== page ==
Uncategorized

Richard Burr blue slip watch Day #300: GOP rejects revival of its own rule on judicial nominations

Richard Burr 2This week’s LOL, through-the-looking-glass moment in conservative politics revolves around the antiquated Senate “blue slip” process whereby home state Senators like North Carolina’s own Richard Burr can unilaterally and without explanation block federal court nominees — even ones they’ve endorsed previously to the President.

As Think Progress contributor Ian Millhiser reports, proposals in the U.S. Senate to temper the rule (as was done previously by Republican Senator Orrin Hatch when he once chaired the Senate Judiciary Committee) are meeting strong resistance from…Senator Orrin Hatch:

“Rolling back the Senate’s so-called ‘blue slip process’ would be ‘disastrous,’ according to an op-ed written by Sen. Orrin Hatch (R-UT) on Friday. Which is somewhat of a surprising position for Hatch to take, since he largely abandoned this blue slip process in 2003.

Though enforcement of the blue slip process has varied since it was created in 1917 — for many years it largely just allowed home state senators to advise the Judiciary Committee of their views of a judicial nominee — it has, at times, permitted a home state senator to veto anyone nominated to a federal judgeship in their state. At some points in the Senate’s history, including right now under Senate Judiciary Chair Patrick Leahy (D-VT), the chair of the Judiciary Committee would refuse to schedule a confirmation hearing on a judicial nominee if one or both of the nominee’s home-state senators objected to them.

In 2003, however, when Hatch became Judiciary chair and George W. Bush was president, Hatch decided to stop allowing senators to veto nominees from their state. According to the non-partisan Congressional Research Service, Hatch changed the Judiciary Committee’s procedures so that ‘[a] return of a negative blue slip by one or both home-state Senators does not prevent the committee from moving forward with the nomination — provided that the Administration has engaged in pre-nomination consultation with both of the home-state Senators.’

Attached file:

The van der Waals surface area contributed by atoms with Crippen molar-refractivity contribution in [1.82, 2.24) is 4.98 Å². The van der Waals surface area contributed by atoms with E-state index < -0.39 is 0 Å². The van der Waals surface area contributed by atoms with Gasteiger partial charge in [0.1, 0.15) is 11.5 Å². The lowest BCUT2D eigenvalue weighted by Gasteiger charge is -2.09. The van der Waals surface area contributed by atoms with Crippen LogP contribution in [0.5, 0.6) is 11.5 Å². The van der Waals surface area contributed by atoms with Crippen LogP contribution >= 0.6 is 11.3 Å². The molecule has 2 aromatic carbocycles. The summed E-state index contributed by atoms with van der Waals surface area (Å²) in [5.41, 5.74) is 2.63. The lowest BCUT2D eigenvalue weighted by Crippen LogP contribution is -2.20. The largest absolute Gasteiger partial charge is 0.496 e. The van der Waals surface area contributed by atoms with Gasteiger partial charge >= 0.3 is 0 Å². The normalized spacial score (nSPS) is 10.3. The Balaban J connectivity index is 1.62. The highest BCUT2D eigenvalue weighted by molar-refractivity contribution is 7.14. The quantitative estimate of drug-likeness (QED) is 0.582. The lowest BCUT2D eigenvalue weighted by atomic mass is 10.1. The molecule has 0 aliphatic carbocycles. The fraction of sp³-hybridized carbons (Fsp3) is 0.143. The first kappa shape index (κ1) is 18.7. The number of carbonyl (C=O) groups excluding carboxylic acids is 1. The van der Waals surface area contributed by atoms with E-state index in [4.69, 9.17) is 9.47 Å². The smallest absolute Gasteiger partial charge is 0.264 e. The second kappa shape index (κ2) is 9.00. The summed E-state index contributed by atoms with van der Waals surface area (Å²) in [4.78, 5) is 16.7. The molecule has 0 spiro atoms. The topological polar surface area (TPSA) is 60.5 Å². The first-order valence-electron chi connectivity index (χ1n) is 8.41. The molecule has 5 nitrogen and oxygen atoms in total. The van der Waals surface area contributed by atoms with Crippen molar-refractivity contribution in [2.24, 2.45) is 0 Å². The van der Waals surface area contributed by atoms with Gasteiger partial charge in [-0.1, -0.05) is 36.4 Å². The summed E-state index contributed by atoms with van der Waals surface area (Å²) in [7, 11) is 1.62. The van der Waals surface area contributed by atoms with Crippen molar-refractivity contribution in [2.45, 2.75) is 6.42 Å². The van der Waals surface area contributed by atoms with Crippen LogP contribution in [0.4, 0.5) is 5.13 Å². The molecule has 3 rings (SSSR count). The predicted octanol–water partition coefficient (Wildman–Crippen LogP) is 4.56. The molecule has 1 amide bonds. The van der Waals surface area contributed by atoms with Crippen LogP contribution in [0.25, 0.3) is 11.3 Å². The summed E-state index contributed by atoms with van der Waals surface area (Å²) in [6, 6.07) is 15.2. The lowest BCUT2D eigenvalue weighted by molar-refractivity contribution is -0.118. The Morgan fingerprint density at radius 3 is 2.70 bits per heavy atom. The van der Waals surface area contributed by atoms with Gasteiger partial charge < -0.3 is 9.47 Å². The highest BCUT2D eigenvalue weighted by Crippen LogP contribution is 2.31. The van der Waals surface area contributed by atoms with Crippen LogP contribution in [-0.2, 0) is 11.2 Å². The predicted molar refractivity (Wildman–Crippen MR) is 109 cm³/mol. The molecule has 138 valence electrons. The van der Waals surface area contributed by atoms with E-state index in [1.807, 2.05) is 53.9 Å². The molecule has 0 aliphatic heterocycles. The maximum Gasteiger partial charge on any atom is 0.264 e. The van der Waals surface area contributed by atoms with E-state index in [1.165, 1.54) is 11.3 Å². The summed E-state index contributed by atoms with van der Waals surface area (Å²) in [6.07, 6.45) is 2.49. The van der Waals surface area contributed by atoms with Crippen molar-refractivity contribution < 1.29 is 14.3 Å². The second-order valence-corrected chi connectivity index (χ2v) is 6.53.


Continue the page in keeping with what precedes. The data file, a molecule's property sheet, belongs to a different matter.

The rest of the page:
Now, however, in his Friday op-ed, Hatch claims that it would be wrong for Leahy to do the exact same thing that Hatch did in 2003.”

Read Millhiser’s entire post by clicking here.

One Comment


  1. LayintheSmakDown

    April 15, 2014 at 5:38 pm

    And the slip is still in file 13…probably incinerated or buried in the landfill now. The pulse is still turning blue holding their breath though.

Check Also

The best editorial of the weekend

In case you missed it, the Charlotte Observer ...

Top Stories from NCPW

  • News
  • Commentary

More than a month after a deadline to correct faulty campaign finance reports, N.C. Sen. Ralph Hise [...]

Even before he dropped the gavel on the Senate Finance Committee meeting, Sen. Jerry Tillman, a noto [...]

The $23 billion budget deal speeding through the N.C. General Assembly this week includes a platoon [...]

Royal Diadem Jewelers in Greensboro sets itself apart in a number of small ways - fast and friendly [...]

The post The devil and the details appeared first on NC Policy Watch. [...]

Republican legislative leaders are desperately trying to shift the focus off the details of their me [...]

The final budget that lawmakers have proposed fails to strengthen the foundation of North Carolina’s [...]

Most of the initial headlines about the final budget agreement announced Monday afternoon by legisla [...]

Featured | Special Projects

Trump + North Carolina
In dozens of vitally important areas, policy decisions of the Trump administration are dramatically affecting and altering the lives of North Carolinians. This growing collection of stories summarizes and critiques many of the most important decisions and their impacts.
Read more


HB2 - The continuing controversy
Policy Watch’s comprehensive coverage of North Carolina’s sweeping anti-LGBT law.
Read more